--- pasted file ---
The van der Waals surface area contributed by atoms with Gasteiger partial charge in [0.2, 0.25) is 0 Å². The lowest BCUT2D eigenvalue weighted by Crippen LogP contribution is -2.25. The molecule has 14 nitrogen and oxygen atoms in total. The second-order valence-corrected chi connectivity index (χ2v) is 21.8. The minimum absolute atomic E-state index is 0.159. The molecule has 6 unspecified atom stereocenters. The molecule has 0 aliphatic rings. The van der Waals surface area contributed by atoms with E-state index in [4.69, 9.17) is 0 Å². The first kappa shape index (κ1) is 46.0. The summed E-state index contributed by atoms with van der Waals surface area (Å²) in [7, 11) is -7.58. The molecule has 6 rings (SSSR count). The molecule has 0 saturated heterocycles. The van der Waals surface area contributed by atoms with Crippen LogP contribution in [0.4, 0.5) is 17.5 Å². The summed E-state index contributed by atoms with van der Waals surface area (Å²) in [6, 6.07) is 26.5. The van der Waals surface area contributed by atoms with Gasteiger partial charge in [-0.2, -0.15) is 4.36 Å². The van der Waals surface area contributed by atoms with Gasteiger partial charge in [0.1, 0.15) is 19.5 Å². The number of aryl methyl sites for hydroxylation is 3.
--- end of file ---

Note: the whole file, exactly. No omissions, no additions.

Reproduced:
The van der Waals surface area contributed by atoms with Gasteiger partial charge in [0.2, 0.25) is 0 Å². The lowest BCUT2D eigenvalue weighted by Crippen LogP contribution is -2.25. The molecule has 14 nitrogen and oxygen atoms in total. The second-order valence-corrected chi connectivity index (χ2v) is 21.8. The minimum absolute atomic E-state index is 0.159. The molecule has 6 unspecified atom stereocenters. The molecule has 0 aliphatic rings. The van der Waals surface area contributed by atoms with E-state index in [4.69, 9.17) is 0 Å². The first kappa shape index (κ1) is 46.0. The summed E-state index contributed by atoms with van der Waals surface area (Å²) in [7, 11) is -7.58. The molecule has 6 rings (SSSR count). The molecule has 0 saturated heterocycles. The van der Waals surface area contributed by atoms with Crippen LogP contribution in [0.4, 0.5) is 17.5 Å². The summed E-state index contributed by atoms with van der Waals surface area (Å²) in [6, 6.07) is 26.5. The van der Waals surface area contributed by atoms with Gasteiger partial charge in [-0.2, -0.15) is 4.36 Å². The van der Waals surface area contributed by atoms with Gasteiger partial charge in [0.1, 0.15) is 19.5 Å². The number of aryl methyl sites for hydroxylation is 3.